Thursday, July 2, 2020

Prints, Multiples, and Editions

Shannon Lee
Art Market

Art Market

The Differences between Prints, Multiples, and Editions

In the past few years, the market for prints, editions, and multiples has seen a dramatic uptick. Thanks in part to the popularity of artists who have made these types of replicated works major parts of their practices—like
—along with an accompanying surge of younger collectors whose tastes and budgets align with these media, dealers and auction houses have seen a growing appreciation for a category that long played second fiddle to painting and sculpture. Despite this marketplace momentum, one major sticking point remains: What, exactly, is the distinction between prints, editions, and multiples?
Ostensibly, these categories are fairly straightforward to define. According to Lindsay Griffith, the head of Christie’s department of prints and multiples, “Prints are typically described as work on paper made with a number of examples (called an edition). Editions are often used to describe contemporary works of art made in a series. Finally, multiples are typically three-dimensional works made in edition such as
 ceramics or KAWS companions.”
From there, however, things get a little complicated. “Importantly and confusingly, you will also find these words in places all used interchangeably!” said Griffith. “It’s relatively rare to have prints referred to as multiples at this point, but it’s not wrong,” said Jeff Bergman, director at Pace Prints. “Editions, as far as I’m concerned, can refer to everything under the sun that’s not a one-off or unique.”
, for example, will often make smaller, editioned versions of large-scale sculptures that are more affordable to the average collector. While his 10-foot-tall Balloon Dog (Orange) (1994–2000) sold for a record-breaking $58.4 million at Christie’s in 2013, 10-inch versions are available as an edition of 2,300 for a relatively modest €8,500 (about $9,500).
Prints are often made with a similar democratic intent. “There’s no rule of thumb for this, but you will find that a print will be something like 10 to 25 percent of the price of a unique work on paper by that same artist,” said Bergman. “In theory, the smaller the edition, the more you can charge.” There are, of course, exceptions to this rule. According to Bergman, artists who have an established printmaking practice and a high market demand, like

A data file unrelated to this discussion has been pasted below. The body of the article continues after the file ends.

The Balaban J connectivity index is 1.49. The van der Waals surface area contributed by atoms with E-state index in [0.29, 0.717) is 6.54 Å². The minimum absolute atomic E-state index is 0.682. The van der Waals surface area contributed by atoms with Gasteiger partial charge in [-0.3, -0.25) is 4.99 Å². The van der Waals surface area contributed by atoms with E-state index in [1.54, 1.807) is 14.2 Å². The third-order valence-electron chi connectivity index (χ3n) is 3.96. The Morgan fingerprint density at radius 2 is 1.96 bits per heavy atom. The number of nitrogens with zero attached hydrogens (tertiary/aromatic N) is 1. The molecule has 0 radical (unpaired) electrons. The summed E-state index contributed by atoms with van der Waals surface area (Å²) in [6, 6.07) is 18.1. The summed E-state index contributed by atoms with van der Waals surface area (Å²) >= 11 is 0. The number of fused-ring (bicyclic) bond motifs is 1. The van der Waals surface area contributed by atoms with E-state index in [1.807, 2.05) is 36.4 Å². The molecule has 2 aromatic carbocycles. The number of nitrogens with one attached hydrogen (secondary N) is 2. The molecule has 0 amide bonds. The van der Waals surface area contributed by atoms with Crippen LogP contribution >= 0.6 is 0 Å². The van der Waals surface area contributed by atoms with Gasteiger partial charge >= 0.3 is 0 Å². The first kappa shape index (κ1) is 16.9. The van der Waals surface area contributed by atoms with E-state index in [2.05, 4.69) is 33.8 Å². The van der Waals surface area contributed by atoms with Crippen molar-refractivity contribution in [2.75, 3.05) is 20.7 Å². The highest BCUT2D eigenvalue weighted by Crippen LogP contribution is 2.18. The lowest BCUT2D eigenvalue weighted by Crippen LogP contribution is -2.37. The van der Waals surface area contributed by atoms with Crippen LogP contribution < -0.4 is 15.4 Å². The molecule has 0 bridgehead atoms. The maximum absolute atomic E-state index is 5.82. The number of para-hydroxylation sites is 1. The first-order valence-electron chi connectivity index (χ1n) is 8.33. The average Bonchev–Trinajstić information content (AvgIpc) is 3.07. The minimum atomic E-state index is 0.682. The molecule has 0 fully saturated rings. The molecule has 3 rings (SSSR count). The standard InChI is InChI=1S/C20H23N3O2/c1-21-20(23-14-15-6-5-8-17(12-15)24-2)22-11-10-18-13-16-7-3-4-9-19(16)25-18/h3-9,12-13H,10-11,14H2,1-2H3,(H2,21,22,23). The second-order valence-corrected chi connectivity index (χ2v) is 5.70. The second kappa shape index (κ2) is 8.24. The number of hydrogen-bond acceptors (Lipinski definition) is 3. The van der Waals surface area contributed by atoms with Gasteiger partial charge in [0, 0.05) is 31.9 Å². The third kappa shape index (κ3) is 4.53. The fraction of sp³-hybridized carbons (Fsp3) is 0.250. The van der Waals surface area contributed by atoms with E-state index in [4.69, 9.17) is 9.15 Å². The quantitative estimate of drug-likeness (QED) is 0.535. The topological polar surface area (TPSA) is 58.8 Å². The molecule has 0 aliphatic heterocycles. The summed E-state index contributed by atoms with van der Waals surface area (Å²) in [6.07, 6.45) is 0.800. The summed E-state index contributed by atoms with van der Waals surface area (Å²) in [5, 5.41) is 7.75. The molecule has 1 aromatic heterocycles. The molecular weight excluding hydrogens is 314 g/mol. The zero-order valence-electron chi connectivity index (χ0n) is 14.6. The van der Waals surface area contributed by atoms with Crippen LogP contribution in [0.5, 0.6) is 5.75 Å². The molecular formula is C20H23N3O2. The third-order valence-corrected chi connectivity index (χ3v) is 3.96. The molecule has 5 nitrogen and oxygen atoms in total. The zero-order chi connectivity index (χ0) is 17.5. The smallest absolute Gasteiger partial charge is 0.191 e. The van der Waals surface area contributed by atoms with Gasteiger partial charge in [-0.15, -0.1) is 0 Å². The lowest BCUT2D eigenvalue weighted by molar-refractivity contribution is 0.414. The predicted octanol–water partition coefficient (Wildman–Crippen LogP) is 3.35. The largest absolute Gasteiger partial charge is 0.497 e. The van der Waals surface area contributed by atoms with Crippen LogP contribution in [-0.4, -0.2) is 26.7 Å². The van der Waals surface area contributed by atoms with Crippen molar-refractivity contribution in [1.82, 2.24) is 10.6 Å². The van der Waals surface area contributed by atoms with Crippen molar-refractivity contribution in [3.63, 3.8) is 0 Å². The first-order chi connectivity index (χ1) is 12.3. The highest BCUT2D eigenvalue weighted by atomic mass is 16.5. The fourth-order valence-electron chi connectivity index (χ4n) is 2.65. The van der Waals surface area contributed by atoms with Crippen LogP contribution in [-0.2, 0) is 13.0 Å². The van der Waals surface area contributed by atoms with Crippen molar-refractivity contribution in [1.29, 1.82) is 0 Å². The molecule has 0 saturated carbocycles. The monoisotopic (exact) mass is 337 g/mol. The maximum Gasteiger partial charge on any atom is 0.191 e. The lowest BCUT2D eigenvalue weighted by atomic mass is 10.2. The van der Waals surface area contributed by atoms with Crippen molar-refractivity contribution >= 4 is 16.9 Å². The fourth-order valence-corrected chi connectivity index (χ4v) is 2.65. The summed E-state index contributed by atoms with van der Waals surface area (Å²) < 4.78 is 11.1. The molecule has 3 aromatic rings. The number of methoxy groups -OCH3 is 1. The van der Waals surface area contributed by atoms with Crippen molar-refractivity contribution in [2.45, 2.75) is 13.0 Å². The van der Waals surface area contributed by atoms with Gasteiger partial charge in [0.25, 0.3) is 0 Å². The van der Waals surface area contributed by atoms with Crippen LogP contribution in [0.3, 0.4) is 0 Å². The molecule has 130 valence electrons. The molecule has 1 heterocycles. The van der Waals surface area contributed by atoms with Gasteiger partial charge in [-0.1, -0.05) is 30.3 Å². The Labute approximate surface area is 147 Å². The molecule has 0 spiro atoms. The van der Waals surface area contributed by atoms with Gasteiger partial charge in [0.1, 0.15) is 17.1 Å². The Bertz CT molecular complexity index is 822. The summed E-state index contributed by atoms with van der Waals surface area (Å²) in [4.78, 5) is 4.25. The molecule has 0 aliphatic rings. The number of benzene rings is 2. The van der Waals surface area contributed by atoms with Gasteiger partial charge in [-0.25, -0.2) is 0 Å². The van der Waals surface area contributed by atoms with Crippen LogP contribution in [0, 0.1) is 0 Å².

, can often command price points for editioned works that are comparable to their unique works on paper.
Though it may well seem as though “editions” could simply be used to refer to both multiples and prints, there is an important catch: Not all prints are editioned. “You can create prints that are their own unique works,” said Jeremy Ruiz, studio manager at the Lower East Side Printshop. These prints are often either monotypes or monoprints. Monotypes are essentially created by painting directly onto a plate and pressing a piece of paper on top of it in order to transfer the image. A monoprint, meanwhile, can use any number of techniques, but is still essentially its own, distinct, un-recreatable work.
“Printmaking is the bastard child of the art world and monotype is the bastard child of the printmaking world,” said Ruiz. “How these works are defined is really up to the artist.” Artists like
 are prime examples of this. Though the two artists both famously used silkscreen techniques to replicate images, they printed onto canvas instead of paper and considered these works paintings, not prints.
That distinction is an important one. Warhol’s silkscreen-on-canvas works are routinely among the top lots at auction in a given season—his one-of-a-kind 1963 work Eight Elvises, for instance, fetched $100 million in 2008, placing it among the most expensive works of art in the world at the time. Meanwhile, his prints on paper tend to sell for relatively reasonable sums in the six figures, or, in the case of his unlimited editions (also called non-editioned multiples), for a little under $400.
There are also variable editions, which, as the name implies, are editions that are varied slightly piece to piece. That could mean that they are on different surfaces, are made of different materials, are colored differently, or use slightly different techniques. Often, these are signed with the initials “EV” along with the edition number.
Far from being hard-and-fast rules, the distinctions between prints, editions, and multiples serve far better as loose guidelines that help clarify the work’s value and give artists a kind of agency over their market. For artists in high demand, editions and multiples allow for greater accessibility. And while prints’ overlap with the world of editions and multiples is significant in many ways, their market can sometimes be a universe of its own.

Shannon Lee is Artsy’s Associate Editor.